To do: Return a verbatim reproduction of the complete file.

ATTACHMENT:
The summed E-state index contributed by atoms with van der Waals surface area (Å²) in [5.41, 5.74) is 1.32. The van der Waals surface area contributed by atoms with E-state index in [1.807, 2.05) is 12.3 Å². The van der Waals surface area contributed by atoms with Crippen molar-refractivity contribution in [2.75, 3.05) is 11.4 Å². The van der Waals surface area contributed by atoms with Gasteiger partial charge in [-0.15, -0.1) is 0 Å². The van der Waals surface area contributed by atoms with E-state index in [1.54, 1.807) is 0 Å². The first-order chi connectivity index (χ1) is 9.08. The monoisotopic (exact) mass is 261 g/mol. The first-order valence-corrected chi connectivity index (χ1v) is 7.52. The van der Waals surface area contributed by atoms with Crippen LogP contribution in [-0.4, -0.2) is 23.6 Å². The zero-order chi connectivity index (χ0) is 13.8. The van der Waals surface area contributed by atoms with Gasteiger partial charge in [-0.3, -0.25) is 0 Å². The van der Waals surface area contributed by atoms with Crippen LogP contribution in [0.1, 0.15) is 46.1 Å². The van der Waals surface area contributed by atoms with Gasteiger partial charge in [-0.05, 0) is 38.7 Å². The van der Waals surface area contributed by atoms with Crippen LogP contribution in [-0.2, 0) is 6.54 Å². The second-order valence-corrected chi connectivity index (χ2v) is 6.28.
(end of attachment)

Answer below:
The summed E-state index contributed by atoms with van der Waals surface area (Å²) in [5.41, 5.74) is 1.32. The van der Waals surface area contributed by atoms with E-state index in [1.807, 2.05) is 12.3 Å². The van der Waals surface area contributed by atoms with Crippen molar-refractivity contribution in [2.75, 3.05) is 11.4 Å². The van der Waals surface area contributed by atoms with Gasteiger partial charge in [-0.15, -0.1) is 0 Å². The van der Waals surface area contributed by atoms with E-state index in [1.54, 1.807) is 0 Å². The first-order chi connectivity index (χ1) is 9.08. The monoisotopic (exact) mass is 261 g/mol. The first-order valence-corrected chi connectivity index (χ1v) is 7.52. The van der Waals surface area contributed by atoms with Crippen LogP contribution in [-0.4, -0.2) is 23.6 Å². The zero-order chi connectivity index (χ0) is 13.8. The van der Waals surface area contributed by atoms with Gasteiger partial charge in [-0.3, -0.25) is 0 Å². The van der Waals surface area contributed by atoms with Crippen LogP contribution in [0.1, 0.15) is 46.1 Å². The van der Waals surface area contributed by atoms with Gasteiger partial charge in [-0.05, 0) is 38.7 Å². The van der Waals surface area contributed by atoms with Crippen LogP contribution in [-0.2, 0) is 6.54 Å². The second-order valence-corrected chi connectivity index (χ2v) is 6.28.